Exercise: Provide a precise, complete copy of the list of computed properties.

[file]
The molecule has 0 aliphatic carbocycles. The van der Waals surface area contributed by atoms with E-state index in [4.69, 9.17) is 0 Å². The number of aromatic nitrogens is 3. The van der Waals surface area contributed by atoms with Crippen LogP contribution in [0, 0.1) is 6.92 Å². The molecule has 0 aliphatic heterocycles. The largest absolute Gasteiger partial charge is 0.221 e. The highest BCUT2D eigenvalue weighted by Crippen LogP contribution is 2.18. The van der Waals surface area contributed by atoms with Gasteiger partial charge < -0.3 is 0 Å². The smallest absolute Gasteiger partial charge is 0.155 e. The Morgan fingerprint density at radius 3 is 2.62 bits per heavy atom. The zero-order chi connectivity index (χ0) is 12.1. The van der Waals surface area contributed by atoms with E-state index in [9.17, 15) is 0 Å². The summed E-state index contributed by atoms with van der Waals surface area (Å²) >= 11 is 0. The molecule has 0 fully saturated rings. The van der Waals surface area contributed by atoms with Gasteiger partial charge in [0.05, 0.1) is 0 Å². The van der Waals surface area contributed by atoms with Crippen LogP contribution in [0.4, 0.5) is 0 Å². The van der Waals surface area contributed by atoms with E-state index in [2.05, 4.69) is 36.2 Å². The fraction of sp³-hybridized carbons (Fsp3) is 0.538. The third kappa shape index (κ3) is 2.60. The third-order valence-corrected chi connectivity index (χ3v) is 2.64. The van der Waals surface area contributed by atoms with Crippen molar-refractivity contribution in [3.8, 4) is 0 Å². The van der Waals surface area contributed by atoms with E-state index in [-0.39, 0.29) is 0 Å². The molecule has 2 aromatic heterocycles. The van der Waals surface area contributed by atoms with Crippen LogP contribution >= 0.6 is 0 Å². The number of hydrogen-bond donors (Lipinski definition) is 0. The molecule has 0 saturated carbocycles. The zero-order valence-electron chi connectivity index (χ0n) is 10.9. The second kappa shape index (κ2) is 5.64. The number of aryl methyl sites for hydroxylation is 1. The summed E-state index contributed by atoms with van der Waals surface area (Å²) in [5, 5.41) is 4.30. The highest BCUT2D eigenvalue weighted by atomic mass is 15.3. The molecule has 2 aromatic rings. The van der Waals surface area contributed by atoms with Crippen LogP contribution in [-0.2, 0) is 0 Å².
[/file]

The molecule has 0 aliphatic carbocycles. The van der Waals surface area contributed by atoms with E-state index in [4.69, 9.17) is 0 Å². The number of aromatic nitrogens is 3. The van der Waals surface area contributed by atoms with Crippen LogP contribution in [0, 0.1) is 6.92 Å². The molecule has 0 aliphatic heterocycles. The largest absolute Gasteiger partial charge is 0.221 e. The highest BCUT2D eigenvalue weighted by Crippen LogP contribution is 2.18. The van der Waals surface area contributed by atoms with Gasteiger partial charge < -0.3 is 0 Å². The smallest absolute Gasteiger partial charge is 0.155 e. The Morgan fingerprint density at radius 3 is 2.62 bits per heavy atom. The zero-order chi connectivity index (χ0) is 12.1. The van der Waals surface area contributed by atoms with E-state index in [9.17, 15) is 0 Å². The summed E-state index contributed by atoms with van der Waals surface area (Å²) >= 11 is 0. The molecule has 0 fully saturated rings. The van der Waals surface area contributed by atoms with Gasteiger partial charge in [0.05, 0.1) is 0 Å². The van der Waals surface area contributed by atoms with Crippen LogP contribution in [0.4, 0.5) is 0 Å². The van der Waals surface area contributed by atoms with E-state index in [2.05, 4.69) is 36.2 Å². The fraction of sp³-hybridized carbons (Fsp3) is 0.538. The third kappa shape index (κ3) is 2.60. The third-order valence-corrected chi connectivity index (χ3v) is 2.64. The van der Waals surface area contributed by atoms with Crippen molar-refractivity contribution in [3.8, 4) is 0 Å². The van der Waals surface area contributed by atoms with E-state index in [-0.39, 0.29) is 0 Å². The molecule has 2 aromatic heterocycles. The van der Waals surface area contributed by atoms with Crippen LogP contribution >= 0.6 is 0 Å². The number of hydrogen-bond donors (Lipinski definition) is 0. The molecule has 0 saturated carbocycles. The zero-order valence-electron chi connectivity index (χ0n) is 10.9. The second kappa shape index (κ2) is 5.64. The number of aryl methyl sites for hydroxylation is 1. The summed E-state index contributed by atoms with van der Waals surface area (Å²) in [5, 5.41) is 4.30. The highest BCUT2D eigenvalue weighted by atomic mass is 15.3. The molecule has 2 aromatic rings. The van der Waals surface area contributed by atoms with Crippen LogP contribution in [-0.2, 0) is 0 Å².